Wells Fargo’s Claim of Unauthorized Trading Defamed Veteran Broker: Arbitrators
An arbitration panel has ordered Wells Fargo Advisors to pay $1.9 million to a broker who alleged he was wrongfully terminated in mid-2013 and defamed in its dismissal file.
Bruce Tuchman filed an arbitration claim in October 2013 against Wells and his Albany, NY-based complex manager, Frank Dyer, for about $25 million. Wells counter-sued Tuchman for about $200,000, representing the alleged balance of a forgivable loan note he signed when it hired him from Smith Barney in January 2009.
Tuchman, who is now 66, was fired in June 2013 for allegedly entering orders without first contacting customers in violation of firm policy, according to his BrokerCheck record.
Tuchman at the time had worked as a broker for 32 years, including 15 at Merrill Lynch and more than 12 at Smith Barney and affiliated companies. The only other disclosure on his BrokerCheck record — a client complaint in 2000 about the suitability of annuity fund investments in a charitable remainder trust — was dismissed.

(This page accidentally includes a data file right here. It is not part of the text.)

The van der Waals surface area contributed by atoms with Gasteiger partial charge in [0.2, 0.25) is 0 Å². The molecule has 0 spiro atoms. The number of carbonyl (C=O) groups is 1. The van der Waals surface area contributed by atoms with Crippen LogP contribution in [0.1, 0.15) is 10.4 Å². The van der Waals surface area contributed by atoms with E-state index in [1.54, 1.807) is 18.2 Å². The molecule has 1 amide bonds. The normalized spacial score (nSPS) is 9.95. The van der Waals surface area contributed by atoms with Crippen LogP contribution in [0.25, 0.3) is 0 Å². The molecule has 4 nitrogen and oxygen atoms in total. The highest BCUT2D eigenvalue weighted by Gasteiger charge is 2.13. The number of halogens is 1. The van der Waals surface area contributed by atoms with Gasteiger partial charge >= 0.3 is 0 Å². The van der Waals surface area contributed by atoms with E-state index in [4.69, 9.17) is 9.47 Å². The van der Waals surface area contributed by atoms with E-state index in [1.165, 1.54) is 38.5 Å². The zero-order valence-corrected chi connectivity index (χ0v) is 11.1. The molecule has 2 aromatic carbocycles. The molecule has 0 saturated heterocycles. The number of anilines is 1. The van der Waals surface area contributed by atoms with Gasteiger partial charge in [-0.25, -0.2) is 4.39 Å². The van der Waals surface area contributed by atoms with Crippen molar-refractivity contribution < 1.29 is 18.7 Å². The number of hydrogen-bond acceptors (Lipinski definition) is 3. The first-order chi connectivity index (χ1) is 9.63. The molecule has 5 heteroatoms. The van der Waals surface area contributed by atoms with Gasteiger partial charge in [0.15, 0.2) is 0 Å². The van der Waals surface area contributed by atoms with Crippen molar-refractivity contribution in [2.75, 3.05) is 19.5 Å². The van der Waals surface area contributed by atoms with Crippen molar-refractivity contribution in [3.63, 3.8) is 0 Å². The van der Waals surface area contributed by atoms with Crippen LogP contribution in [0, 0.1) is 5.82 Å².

In its decision posted Tuesday on the Financial Industry Regulatory Authority’s arbitration award website, three arbitrators ruled Wells Fargo defamed Tuchman by saying on its U-5 filing that he was fired for violating firm policy. It also ordered Wells to modify the U-5 to say his registration was “terminated without cause.”
About $1.2 million of Tuchman’s $1.8 million award represented compensatory damages, largely reflecting what he would have earned between his termination date and the date he likely would have retired, the arbitrators ruled. They also awarded $523,000 in attorney’s fees and forgiveness of the $200,000 remaining on his forgivable loan.
Tuchman’s claim against Dyer, his former complex manager, was denied. He had sought total punitive damages from Wells and Dyer of $18 million, including $1 million for defamation and $4 million for emotional distress.
Tuchman, who worked out of Kingston, NY, could not be reached for comment and his attorney did not respond to requests for comment. According to his LinkedIn profile, Tuchman has left the securities industry and works as a consultant to think tanks.
A spokesman for Wells Fargo did not immediately respond to a request for comment.